“Through the informative activities that are being carried out, a large part of citizens has become aware of its role and the number of designers there are in the city”
These are Cristina Chumillas’ suggestions:
Play with design (Centro del Carmen, Sala Carlos Pérez. Until the 23rd of October)
“Curated by Juan José Oller, from Milimbo studio, this is an exhibition aimed at the general public, but especially children, with an attractive educational and playful side which shows us how design is present in our lives since we’re born. The selected pieces are landmarks at a national and international level: Bruno Munari, Antonio Vitali, Patrick Rylands, Cruz Novillo, Isidro Ferrer, Pep Carrió, Héctor Serrano, or Raquel Fanjul, who is half of Cachete Jack —who updated the Burger King logo—, among others. Many of the pieces have been made deliberately for the exhibition, whose contents spans 50 years. Some pieces can be touched, and this makes the exhibit more enjoyable for children, who are invited to take part because there are no barriers. Natural materials are really present, especially wood, and the simplicity of shapes prevails throughout the selection. A proper use of colour can draw the attention of children and thus start to educate them on the topic of design.”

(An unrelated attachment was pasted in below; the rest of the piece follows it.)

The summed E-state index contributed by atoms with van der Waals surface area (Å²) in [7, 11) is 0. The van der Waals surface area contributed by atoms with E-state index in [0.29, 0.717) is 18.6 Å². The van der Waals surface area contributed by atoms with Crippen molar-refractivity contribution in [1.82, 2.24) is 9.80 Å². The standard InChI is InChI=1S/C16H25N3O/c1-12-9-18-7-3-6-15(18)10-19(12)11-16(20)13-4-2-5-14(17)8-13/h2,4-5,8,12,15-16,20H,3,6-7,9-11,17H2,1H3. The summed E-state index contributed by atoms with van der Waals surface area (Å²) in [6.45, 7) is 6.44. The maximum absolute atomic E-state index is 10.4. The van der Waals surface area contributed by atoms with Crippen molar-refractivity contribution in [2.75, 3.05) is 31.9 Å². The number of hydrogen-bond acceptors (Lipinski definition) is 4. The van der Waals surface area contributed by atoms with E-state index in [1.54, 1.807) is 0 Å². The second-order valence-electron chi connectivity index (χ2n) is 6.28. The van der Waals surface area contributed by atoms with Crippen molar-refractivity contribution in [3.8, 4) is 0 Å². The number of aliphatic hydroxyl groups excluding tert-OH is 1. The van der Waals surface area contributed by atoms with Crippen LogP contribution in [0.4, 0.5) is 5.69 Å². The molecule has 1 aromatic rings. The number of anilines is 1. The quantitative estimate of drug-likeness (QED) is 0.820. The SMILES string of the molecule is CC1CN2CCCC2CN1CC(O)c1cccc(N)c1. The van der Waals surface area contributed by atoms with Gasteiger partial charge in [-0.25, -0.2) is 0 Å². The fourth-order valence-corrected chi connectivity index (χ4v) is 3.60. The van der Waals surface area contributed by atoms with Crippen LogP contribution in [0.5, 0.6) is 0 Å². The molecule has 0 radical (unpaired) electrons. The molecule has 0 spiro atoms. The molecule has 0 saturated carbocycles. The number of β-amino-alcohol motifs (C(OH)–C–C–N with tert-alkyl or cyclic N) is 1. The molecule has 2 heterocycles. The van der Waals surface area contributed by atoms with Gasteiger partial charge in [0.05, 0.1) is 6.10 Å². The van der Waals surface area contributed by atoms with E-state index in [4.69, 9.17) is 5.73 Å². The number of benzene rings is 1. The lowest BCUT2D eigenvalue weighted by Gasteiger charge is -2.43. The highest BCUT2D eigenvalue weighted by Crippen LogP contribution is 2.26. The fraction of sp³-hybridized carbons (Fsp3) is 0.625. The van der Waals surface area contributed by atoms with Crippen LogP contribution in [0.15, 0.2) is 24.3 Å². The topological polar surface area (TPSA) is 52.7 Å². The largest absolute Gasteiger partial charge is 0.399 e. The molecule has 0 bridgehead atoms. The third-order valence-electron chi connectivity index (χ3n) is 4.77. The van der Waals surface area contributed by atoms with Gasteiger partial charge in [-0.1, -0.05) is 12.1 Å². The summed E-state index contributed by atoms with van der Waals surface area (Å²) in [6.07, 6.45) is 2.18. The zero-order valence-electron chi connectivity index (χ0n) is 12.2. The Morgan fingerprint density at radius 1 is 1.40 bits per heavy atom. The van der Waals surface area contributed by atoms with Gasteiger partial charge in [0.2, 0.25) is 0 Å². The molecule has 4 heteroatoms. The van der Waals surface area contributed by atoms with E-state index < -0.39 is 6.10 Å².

Design fruits (Centro del Carmen, Sala Zero. Until the 11th of September).
“Here, graphic design is the star. It’s a part of fruit labels, packaging, and wrappers. The room includes a wall featuring 250 tissue papers with different brands, almost all from oranges. There are also 120 boxes in piles and a selection of 300 stickers from all kinds of fruits. The selection focuses on designs created in the 1950s that, over time, have been updated organically. We can see how at the beginning, they were more based on the work of illustrators and now, the graphic side, typography, and colours prevail. Brand names sometimes come from the 1920s and 1930s, where freedom was absolute and that’s why we find some like Envidia, Actriz, La Deseada, Pillín, Éxito, Madremía, Playboy, Amable... The selection, curated by El Vivero —Florencia Grassi and Leandro Lattes—, includes a video explaining the process of the exhibition.”